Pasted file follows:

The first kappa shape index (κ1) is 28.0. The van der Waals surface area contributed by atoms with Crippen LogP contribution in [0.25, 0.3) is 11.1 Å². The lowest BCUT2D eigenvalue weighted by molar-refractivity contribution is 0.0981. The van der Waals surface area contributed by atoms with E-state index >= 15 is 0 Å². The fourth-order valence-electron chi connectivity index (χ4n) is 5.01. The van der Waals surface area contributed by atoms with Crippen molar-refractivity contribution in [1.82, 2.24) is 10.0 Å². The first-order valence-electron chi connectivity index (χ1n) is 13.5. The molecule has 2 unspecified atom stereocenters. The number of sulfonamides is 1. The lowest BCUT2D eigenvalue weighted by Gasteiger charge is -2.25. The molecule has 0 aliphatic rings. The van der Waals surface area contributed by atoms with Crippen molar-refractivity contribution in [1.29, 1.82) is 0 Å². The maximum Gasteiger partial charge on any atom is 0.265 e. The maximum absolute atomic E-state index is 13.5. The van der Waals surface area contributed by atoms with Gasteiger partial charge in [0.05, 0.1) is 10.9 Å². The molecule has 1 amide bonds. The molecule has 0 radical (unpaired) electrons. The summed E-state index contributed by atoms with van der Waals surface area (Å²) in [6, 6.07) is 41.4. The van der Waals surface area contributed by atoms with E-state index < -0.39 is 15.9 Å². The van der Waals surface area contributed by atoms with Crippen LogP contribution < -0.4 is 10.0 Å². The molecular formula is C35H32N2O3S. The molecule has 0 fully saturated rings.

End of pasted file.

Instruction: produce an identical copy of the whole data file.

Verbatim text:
The first kappa shape index (κ1) is 28.0. The van der Waals surface area contributed by atoms with Crippen LogP contribution in [0.25, 0.3) is 11.1 Å². The lowest BCUT2D eigenvalue weighted by molar-refractivity contribution is 0.0981. The van der Waals surface area contributed by atoms with E-state index >= 15 is 0 Å². The fourth-order valence-electron chi connectivity index (χ4n) is 5.01. The van der Waals surface area contributed by atoms with Crippen molar-refractivity contribution in [1.82, 2.24) is 10.0 Å². The first-order valence-electron chi connectivity index (χ1n) is 13.5. The molecule has 2 unspecified atom stereocenters. The number of sulfonamides is 1. The lowest BCUT2D eigenvalue weighted by Gasteiger charge is -2.25. The molecule has 0 aliphatic rings. The van der Waals surface area contributed by atoms with Crippen molar-refractivity contribution in [1.29, 1.82) is 0 Å². The maximum Gasteiger partial charge on any atom is 0.265 e. The maximum absolute atomic E-state index is 13.5. The van der Waals surface area contributed by atoms with Gasteiger partial charge in [0.05, 0.1) is 10.9 Å². The molecule has 1 amide bonds. The molecule has 0 radical (unpaired) electrons. The summed E-state index contributed by atoms with van der Waals surface area (Å²) in [6, 6.07) is 41.4. The van der Waals surface area contributed by atoms with E-state index < -0.39 is 15.9 Å². The van der Waals surface area contributed by atoms with Crippen LogP contribution < -0.4 is 10.0 Å². The molecular formula is C35H32N2O3S. The molecule has 0 fully saturated rings.